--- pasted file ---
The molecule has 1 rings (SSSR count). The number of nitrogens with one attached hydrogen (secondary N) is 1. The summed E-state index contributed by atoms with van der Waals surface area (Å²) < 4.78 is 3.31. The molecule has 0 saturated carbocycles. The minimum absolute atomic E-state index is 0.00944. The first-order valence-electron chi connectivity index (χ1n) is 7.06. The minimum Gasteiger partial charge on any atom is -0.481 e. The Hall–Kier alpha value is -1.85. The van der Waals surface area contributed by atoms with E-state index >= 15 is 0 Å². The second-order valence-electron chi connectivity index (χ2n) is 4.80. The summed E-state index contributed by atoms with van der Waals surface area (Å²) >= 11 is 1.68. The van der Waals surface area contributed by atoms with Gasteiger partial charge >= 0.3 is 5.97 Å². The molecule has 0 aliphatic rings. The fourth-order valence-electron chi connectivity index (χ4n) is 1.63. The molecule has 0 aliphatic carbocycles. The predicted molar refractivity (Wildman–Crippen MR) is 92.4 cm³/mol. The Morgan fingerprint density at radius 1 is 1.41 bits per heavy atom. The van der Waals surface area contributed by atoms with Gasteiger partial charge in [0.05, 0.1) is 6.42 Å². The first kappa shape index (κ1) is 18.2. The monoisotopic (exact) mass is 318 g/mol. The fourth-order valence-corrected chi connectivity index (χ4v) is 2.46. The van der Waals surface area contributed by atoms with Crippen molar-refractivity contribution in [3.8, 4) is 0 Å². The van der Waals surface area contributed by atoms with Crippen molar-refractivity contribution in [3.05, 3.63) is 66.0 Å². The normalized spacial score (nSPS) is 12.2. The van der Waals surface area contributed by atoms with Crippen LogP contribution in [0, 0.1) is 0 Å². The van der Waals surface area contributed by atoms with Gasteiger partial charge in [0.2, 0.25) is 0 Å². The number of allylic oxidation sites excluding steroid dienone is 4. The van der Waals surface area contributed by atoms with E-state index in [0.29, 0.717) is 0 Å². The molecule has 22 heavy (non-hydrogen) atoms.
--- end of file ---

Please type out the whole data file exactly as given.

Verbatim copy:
The molecule has 1 rings (SSSR count). The number of nitrogens with one attached hydrogen (secondary N) is 1. The summed E-state index contributed by atoms with van der Waals surface area (Å²) < 4.78 is 3.31. The molecule has 0 saturated carbocycles. The minimum absolute atomic E-state index is 0.00944. The first-order valence-electron chi connectivity index (χ1n) is 7.06. The minimum Gasteiger partial charge on any atom is -0.481 e. The Hall–Kier alpha value is -1.85. The van der Waals surface area contributed by atoms with E-state index >= 15 is 0 Å². The second-order valence-electron chi connectivity index (χ2n) is 4.80. The summed E-state index contributed by atoms with van der Waals surface area (Å²) >= 11 is 1.68. The van der Waals surface area contributed by atoms with Gasteiger partial charge >= 0.3 is 5.97 Å². The molecule has 0 aliphatic rings. The fourth-order valence-electron chi connectivity index (χ4n) is 1.63. The molecule has 0 aliphatic carbocycles. The predicted molar refractivity (Wildman–Crippen MR) is 92.4 cm³/mol. The Morgan fingerprint density at radius 1 is 1.41 bits per heavy atom. The van der Waals surface area contributed by atoms with Gasteiger partial charge in [0.05, 0.1) is 6.42 Å². The first kappa shape index (κ1) is 18.2. The monoisotopic (exact) mass is 318 g/mol. The fourth-order valence-corrected chi connectivity index (χ4v) is 2.46. The van der Waals surface area contributed by atoms with Crippen molar-refractivity contribution in [3.8, 4) is 0 Å². The van der Waals surface area contributed by atoms with Crippen molar-refractivity contribution in [3.05, 3.63) is 66.0 Å². The normalized spacial score (nSPS) is 12.2. The van der Waals surface area contributed by atoms with Crippen LogP contribution in [0, 0.1) is 0 Å². The van der Waals surface area contributed by atoms with Gasteiger partial charge in [0.2, 0.25) is 0 Å². The number of allylic oxidation sites excluding steroid dienone is 4. The van der Waals surface area contributed by atoms with E-state index in [0.29, 0.717) is 0 Å². The molecule has 22 heavy (non-hydrogen) atoms.